Artist Builds Vegas Sign With Cards, Dice

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By FRANCISCA ORTEGA
The Associated Press
Sunday, July 30, 2006; 7:16 AM

LAS VEGAS -- Take 500 decks of playing cards, 1,800 poker chips, 800 dice and more than a few tubes of Super Glue. Add an artist who likes to stack things and mix in some Vegas glitz. "Welcome to Fabulous Las Vegas," or at least welcome to a life-size replica of the famous sign made out cards, dice and poker chips.

Bryan Berg, perhaps best known for building a 25-foot castle out of playing cards, broke his no adhesive rule to build the sign for the World Series of Poker.

Berg called the sign, which is attached to a scaffolding of wood and weighs 400 pounds, a "logistical nightmare." It took about 450 hours to complete.

"It's like brain surgery," he said. "I didn't even know if it was possible."

Unlike the original at the southern end of the Las Vegas Strip, the replica does not have a flat front. Pockets of its face are left bare so the structure's interior design is revealed. The honeycomb pattern of the cards and their laminated covering catch the light, making it appear the sign is lighted up and shimmering in the desert heat.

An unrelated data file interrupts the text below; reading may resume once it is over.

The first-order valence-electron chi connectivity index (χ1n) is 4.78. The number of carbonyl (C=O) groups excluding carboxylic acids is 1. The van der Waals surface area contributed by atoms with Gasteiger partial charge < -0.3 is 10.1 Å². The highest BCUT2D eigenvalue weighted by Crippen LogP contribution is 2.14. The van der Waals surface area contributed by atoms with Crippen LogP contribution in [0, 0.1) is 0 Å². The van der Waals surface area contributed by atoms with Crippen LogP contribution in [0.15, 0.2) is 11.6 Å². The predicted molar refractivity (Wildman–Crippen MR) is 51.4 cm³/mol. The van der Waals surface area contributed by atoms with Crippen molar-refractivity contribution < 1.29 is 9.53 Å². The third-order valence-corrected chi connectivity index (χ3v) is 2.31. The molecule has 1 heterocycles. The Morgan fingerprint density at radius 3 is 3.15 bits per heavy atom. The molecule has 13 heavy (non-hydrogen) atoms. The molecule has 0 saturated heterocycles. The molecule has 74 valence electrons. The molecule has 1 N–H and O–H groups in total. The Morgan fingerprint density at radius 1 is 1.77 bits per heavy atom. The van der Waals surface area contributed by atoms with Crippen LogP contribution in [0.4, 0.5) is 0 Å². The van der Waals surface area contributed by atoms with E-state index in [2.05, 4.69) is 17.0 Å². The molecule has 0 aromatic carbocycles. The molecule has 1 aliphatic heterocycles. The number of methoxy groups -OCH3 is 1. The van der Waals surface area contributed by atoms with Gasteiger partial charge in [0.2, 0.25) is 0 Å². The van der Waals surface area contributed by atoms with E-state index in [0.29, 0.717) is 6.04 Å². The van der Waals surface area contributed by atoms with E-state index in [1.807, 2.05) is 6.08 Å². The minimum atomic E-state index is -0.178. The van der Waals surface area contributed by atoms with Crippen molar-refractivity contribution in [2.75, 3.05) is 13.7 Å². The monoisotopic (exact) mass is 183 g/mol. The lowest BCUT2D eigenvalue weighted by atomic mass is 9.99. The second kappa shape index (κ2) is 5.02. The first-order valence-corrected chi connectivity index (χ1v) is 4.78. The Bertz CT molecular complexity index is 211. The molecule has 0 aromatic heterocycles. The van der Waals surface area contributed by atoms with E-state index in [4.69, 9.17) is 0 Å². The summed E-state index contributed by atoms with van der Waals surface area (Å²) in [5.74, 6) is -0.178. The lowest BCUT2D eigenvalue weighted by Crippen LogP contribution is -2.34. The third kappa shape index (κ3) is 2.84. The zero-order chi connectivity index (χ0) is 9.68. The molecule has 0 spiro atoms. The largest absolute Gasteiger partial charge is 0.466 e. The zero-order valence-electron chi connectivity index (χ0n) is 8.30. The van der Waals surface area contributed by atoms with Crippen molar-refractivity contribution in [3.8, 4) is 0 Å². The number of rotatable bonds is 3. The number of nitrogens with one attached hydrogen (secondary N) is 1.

It hangs above the stage in the Rio hotel-casino's convention center, where more than 8,500 entrants are competing in the main event of the World Series of Poker tournament.

A graduate of Harvard's Graduate School of Design, 32-year-old Berg began stacking cards when he was 8. At 17, he won a Guinness World Record for the world's tallest house of cards with a 14-foot-6-inch-tall tower. In 2004, he broke his own record with a 25-foot-tall recreation of Cinderella's castle.

What started as a hobby has turned into a career for Berg. He now makes sculptures out of cards full-time.

This is the first time Berg has used glue in one of his sculptures.

When Loctite Super Glue commissioned him for the project, he said he agreed only if the final design "flew, floated or hanged," _ something so people could see glue was used.

"I don't (usually) use tape, or glue anything together, and I've never even considered it. I've always been a purist," he said. "I think it's important that I'm up front about it."


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© 2006 The Associated Press

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